By Takahisa Ide
VICTORIA, British Columbia, Aug. 21. NOT too long ago, Kosuke Kitajima was the world's premier breaststroker. Not only did the Japanese star hold world records in the 100 and 200 distances, he was the world champ in 2003 in the 100 and 200 disciplines.
More, Kitajima won gold at the 2004 Olympic Games in Athens in the 100 and 200 breaststrokes, but not without controversy. In the 100, Kitajima used dolphin kicks off the start and turn to narrowly edge American Brendan Hansen. At the time, the dolphin kick was an outlawed maneuver.
These days, though, Kitajima isn't what he was. He has battled some knee injuries and some illness and reports from Japan suggest his motivation level isn't what it once was. His biggest problem, however, is Hansen, who has changed the nature of the breaststroke by taking the 100 and 200 world records to ridiculously low levels.
Three weeks ago, Hansen blazed 59.13 in the 100 breast at the United States Nationals and also produced a 2:08.74 effort in the 200 distance. Hansen further lowered his 200 record on Sunday night when he touched the wall in 2:08.50 to defeat Kitajima at the Pan Pacific Championships in Victoria, British Columbia. Kitajima was more than two seconds behind.
It's gotten to a point where questions have arisen as to whether Kitajima will be able to regain his past form. And, even if he can match his personal-best times of 59.53 (100) and 2:09.42 (200), those swims do not compare to what Hansen has recently produced.
Takahisa Ide of Swimming World Magazine caught up with Kosuke Kitajima at the 2006 Mutual of Omaha Pan Pacific Championships in Victoria, British Columbia. The interview focused on the rivalry with Hansen and took place prior to Hansen's world-record swim in the 200 breast.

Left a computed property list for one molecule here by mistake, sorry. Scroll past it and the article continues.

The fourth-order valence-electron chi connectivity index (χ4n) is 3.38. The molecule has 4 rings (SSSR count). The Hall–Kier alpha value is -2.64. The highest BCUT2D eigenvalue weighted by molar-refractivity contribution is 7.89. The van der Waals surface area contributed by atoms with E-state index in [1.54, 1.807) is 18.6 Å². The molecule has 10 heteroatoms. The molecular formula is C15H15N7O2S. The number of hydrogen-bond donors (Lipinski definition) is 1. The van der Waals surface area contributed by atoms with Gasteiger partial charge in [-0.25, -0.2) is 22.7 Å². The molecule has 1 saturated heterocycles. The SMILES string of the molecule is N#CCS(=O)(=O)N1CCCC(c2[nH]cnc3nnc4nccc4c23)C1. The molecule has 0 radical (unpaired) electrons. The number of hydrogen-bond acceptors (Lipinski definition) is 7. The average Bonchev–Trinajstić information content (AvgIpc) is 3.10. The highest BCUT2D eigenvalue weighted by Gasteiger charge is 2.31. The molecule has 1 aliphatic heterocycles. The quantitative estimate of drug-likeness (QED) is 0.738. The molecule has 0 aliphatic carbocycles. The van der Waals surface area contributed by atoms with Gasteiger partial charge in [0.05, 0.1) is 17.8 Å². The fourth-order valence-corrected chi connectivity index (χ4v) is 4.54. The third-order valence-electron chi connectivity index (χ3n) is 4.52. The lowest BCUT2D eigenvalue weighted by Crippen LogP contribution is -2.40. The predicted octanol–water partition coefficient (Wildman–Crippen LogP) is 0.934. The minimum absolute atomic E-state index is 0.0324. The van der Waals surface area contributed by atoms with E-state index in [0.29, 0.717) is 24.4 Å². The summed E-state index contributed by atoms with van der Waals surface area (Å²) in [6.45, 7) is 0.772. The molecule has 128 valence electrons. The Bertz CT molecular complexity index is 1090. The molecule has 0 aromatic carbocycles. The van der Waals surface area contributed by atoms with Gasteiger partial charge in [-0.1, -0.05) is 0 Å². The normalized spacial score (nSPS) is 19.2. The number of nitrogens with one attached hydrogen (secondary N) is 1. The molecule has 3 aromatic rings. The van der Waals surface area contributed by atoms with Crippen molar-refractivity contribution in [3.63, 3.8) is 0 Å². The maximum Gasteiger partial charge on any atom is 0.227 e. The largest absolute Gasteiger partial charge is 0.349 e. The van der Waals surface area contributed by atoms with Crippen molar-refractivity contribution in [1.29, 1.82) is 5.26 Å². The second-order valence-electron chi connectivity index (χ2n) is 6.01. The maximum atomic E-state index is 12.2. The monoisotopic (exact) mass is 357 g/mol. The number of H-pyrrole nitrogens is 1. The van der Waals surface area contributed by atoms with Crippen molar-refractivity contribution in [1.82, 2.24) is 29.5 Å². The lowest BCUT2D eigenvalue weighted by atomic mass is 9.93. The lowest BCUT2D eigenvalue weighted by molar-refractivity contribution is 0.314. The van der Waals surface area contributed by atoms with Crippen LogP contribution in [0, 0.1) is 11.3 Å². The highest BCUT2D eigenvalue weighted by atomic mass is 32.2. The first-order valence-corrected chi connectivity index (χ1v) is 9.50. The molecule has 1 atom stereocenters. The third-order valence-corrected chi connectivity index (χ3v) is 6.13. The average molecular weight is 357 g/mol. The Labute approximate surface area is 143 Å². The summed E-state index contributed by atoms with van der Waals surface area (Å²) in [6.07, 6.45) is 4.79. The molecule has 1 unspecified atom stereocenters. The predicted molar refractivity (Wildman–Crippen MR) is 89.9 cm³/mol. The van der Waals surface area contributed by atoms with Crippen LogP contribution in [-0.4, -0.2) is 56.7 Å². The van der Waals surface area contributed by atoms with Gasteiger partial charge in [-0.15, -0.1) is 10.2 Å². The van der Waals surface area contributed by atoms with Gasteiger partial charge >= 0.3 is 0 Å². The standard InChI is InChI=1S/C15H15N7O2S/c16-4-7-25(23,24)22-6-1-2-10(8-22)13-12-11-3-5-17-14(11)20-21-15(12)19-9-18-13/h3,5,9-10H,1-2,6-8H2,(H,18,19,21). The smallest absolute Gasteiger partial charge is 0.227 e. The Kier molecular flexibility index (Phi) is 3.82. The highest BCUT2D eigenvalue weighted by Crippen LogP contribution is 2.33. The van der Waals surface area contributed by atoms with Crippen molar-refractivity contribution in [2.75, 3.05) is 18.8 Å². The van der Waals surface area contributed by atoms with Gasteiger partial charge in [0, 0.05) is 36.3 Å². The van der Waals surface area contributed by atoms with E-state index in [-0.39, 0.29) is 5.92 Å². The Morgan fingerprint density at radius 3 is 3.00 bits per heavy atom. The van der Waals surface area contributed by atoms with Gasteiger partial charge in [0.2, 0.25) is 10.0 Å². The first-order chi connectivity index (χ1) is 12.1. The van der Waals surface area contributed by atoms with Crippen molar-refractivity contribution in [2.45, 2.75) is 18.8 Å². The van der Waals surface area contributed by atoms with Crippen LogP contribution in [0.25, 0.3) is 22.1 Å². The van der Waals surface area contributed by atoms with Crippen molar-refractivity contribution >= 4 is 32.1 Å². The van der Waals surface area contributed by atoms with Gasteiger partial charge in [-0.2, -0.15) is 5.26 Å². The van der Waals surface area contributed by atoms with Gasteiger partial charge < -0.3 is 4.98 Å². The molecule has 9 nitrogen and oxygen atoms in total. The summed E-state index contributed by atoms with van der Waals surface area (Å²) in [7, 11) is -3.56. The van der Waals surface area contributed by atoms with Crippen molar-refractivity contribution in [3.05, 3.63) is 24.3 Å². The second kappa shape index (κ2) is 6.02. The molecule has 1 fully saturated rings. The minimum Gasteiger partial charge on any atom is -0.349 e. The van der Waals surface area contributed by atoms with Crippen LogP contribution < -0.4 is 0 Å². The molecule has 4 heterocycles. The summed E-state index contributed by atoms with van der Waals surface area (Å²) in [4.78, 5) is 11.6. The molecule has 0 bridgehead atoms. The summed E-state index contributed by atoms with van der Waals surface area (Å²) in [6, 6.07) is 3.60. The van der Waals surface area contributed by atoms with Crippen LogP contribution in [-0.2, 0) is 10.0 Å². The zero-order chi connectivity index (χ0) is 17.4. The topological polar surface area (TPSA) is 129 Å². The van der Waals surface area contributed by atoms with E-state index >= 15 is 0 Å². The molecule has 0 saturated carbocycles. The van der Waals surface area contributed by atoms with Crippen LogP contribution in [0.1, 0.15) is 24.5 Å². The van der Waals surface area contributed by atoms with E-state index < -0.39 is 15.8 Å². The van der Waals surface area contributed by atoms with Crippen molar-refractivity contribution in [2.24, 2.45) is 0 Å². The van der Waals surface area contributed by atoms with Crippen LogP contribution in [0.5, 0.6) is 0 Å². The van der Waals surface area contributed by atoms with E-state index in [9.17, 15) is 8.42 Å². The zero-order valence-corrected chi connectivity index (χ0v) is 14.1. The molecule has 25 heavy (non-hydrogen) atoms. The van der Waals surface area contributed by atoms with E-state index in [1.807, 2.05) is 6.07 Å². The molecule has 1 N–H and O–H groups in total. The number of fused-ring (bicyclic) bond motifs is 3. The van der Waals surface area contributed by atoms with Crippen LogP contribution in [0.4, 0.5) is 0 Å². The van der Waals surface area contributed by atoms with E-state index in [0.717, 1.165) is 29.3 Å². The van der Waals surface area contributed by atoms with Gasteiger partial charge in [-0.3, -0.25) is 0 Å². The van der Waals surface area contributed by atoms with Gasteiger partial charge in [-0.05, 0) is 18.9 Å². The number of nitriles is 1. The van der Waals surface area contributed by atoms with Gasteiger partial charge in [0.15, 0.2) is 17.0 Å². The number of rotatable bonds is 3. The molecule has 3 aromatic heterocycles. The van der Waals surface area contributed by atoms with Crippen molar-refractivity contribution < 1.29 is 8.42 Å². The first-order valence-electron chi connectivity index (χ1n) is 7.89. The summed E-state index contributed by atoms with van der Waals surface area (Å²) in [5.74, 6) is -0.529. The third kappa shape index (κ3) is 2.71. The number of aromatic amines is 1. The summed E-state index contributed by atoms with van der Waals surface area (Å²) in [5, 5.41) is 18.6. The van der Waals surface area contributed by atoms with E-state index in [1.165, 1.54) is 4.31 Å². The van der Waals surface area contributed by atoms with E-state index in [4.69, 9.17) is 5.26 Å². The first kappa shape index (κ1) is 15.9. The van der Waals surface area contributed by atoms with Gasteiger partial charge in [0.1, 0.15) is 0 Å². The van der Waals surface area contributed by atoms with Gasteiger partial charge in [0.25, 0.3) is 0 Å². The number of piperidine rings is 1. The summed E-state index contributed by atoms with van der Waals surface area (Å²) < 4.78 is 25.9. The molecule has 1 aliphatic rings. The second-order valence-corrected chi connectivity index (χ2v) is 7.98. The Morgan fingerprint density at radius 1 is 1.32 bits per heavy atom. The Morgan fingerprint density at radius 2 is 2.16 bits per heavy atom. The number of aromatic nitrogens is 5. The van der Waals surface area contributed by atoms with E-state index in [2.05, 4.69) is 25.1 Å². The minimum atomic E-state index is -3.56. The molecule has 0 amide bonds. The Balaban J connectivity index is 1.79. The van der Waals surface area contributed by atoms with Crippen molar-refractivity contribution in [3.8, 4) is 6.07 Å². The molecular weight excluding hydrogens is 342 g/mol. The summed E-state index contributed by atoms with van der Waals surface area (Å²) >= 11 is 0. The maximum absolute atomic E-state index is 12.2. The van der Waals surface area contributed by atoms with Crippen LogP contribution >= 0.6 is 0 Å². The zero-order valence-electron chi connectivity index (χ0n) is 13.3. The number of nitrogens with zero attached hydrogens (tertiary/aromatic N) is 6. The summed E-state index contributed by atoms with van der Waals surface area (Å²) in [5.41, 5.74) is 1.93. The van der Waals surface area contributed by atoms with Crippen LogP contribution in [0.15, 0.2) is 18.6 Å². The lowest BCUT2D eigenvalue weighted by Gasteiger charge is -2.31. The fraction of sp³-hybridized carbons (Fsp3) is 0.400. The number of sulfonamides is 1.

With his responses, Kitajima seemed unwilling to delve into whether he will catch up to the risen bar established by his American competitor.
SWM.com: What did you think about Brendan Hansen setting a pair of world records at the USA National Championships?
Kosuke: My motivation really went up when I saw that Brendan broke both of those world records.
SWM.com: What did you feel about the 100-meter breaststroke earlier this week?
Kosuke: During the 100-meter breaststroke, Brendan was very fast at the first 50-meter mark. I want to race against him next time in that 100-meter breaststroke.
SWM.com: What changes do you think you need to make to compete against Hansen?
Kosuke: After watching Brendan in the first 50 meters, I have to focus more on the first 50 meters of the 100-meter breaststroke.
SWM.com: What do you think about the future of the breaststroke?
Kosuke: I think Brendan and I should be able to make more noise in the breaststroke in the future.